From more seismic to new training programs, Liberals betting heavily on natural resources
Budget 2019 includes $112 million for equity stake in Bay du Nord oil project
With millions budgeted for everything from equity investments to offshore seismic work to new training programs, Newfoundland and Labrador's Liberal government is continuing to bet heavily on the natural resources sector.
And making zero apologies for doing so, amid a clarion call about the dangers of climate change and the burning of fossil fuels.
Budget 2019-20 was presented Tuesday in the House of Assembly, laying out a road map for growth in oil and gas, and mining.
Both sectors employ thousands of people and contribute billions to the province's fragile economy.
But these investments won't come cheap.
A Bay du Nord partnership
One of the big costs will be government's 10 per cent equity stake in Bay du Nord, with $112 million budgeted for this year as Equinor moves through the process of sanctioning the project.
Equinor is finetuning its plan in order to bring down development costs, but Natural Resources Minister Siobhan Coady told reporters Tuesday she's "still feeling very confident" the project will go ahead.
If approved, it will become the province's fifth producing oil project, and the first in the Flemish Pass.
If Equinor decides to shelve the project, the provincial government will not have to make any payments.
Seizing on seismic
The Liberals have also committed another $20 million to continue a long-running offshore seismic program to gather data it hopes will entice oil companies to step up exploration activities.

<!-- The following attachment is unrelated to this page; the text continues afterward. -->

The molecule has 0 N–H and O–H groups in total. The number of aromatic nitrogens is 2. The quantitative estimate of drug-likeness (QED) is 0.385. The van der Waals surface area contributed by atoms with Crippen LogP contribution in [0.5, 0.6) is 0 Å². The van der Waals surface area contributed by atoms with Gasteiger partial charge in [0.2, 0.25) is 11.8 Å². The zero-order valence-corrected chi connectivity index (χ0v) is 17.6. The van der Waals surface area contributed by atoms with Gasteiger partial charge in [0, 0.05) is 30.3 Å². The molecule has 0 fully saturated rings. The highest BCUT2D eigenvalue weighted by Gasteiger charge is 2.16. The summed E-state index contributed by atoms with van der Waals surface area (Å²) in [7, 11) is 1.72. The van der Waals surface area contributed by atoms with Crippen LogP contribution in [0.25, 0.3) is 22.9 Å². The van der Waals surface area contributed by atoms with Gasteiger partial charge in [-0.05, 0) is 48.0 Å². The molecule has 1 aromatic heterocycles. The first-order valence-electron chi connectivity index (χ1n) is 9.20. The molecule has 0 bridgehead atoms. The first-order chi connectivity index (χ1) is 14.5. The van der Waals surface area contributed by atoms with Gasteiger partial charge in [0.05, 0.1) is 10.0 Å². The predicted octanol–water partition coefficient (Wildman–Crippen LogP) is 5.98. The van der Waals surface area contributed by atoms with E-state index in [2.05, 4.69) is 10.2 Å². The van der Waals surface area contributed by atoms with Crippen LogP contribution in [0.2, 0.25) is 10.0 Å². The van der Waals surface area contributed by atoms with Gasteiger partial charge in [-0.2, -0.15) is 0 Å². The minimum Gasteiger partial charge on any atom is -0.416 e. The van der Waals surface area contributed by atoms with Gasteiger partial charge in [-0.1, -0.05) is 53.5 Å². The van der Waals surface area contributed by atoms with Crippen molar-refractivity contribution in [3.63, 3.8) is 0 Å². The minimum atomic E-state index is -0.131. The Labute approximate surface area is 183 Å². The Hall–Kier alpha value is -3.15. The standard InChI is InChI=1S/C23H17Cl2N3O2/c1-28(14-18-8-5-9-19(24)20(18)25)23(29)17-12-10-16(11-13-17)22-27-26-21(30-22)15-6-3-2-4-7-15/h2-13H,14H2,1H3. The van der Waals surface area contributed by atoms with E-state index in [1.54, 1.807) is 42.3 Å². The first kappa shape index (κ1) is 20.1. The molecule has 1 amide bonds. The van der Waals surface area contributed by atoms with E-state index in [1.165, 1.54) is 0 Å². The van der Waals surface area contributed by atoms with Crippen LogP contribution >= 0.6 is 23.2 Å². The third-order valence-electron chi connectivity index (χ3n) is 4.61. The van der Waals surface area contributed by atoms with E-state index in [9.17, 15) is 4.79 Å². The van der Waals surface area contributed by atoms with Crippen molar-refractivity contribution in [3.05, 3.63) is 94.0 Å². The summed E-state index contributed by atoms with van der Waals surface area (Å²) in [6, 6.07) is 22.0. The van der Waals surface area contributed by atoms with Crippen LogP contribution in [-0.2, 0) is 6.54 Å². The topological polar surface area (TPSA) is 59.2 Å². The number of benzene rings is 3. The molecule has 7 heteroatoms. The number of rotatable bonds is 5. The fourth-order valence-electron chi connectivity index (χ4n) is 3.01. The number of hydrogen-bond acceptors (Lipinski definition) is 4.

That's in keeping with a strategy to dramatically increase oil production and employment in an industry that already sustains roughly 7,000 direct jobs, along with many more in the supply and service sector.
"We're seeing good exploration happening offshore," Natural Resources Minister Siobhan Coady told reporters Tuesday.
ExxonMobil Canada, for example, is undertaking its first substantive exploration program since the early 1990s, she said.
The seismic program is being credited with helping attract eight new companies to the province in recent years, with more than $4 billion in exploration commitments and up to 100 exploration wells being planned.
"If one in five or six turns into profitable oil-producing projects, we could have 20 additional oil producing projects out there," said Finance Minister Tom Osborne.
The provincial government is projecting oil royalties will again top $1 billion for the upcoming fiscal year, representing nearly 18 per cent of the province's revenues.
Production is expected to grow to more than 94 million barrels, with government budgeting oil at $65 US per barrel.
One industry that is often overshadowed both locally and abroad by oil is mining, and the government hopes to change that.
More than $4.6 million will be spent on a geological survey to provide mining companies with more certainty ahead of any exploration programs. It's hoped this initiative can replicate the success of the offshore seismic surveys.
Part of that geological program includes an airborne geophysical survey that will map potential mining hotspots.
A new geological technician certificate program will also be piloted this fall at the College of the North Atlantic campus in Grand Falls-Windsor, at a cost of nearly $900,000.
Mining job numbers growing
The mining sector has experienced notable growth, with employment increasing by 11 per cent last year to 6,300 direct jobs, and the provincial government forecasts exports will grow by 38 per cent this year, driven largely by increased production of minerals such as nickel and iron ore in Labrador.
But the burning of fossil fuels and its impacts on climate change is forcing government officials to repeatedly defend its eagerness to invest in oil projects.
And Osborne did just that Tuesday, saying there will long be a need for oil, and describing the light, sweet crude produced in Newfoundland's offshore as some of the cleanest in the world.
"Oil is still very much part of the future. We wouldn't have oil companies spending billions in exploration if oil wasn't going to be needed," said Osborne.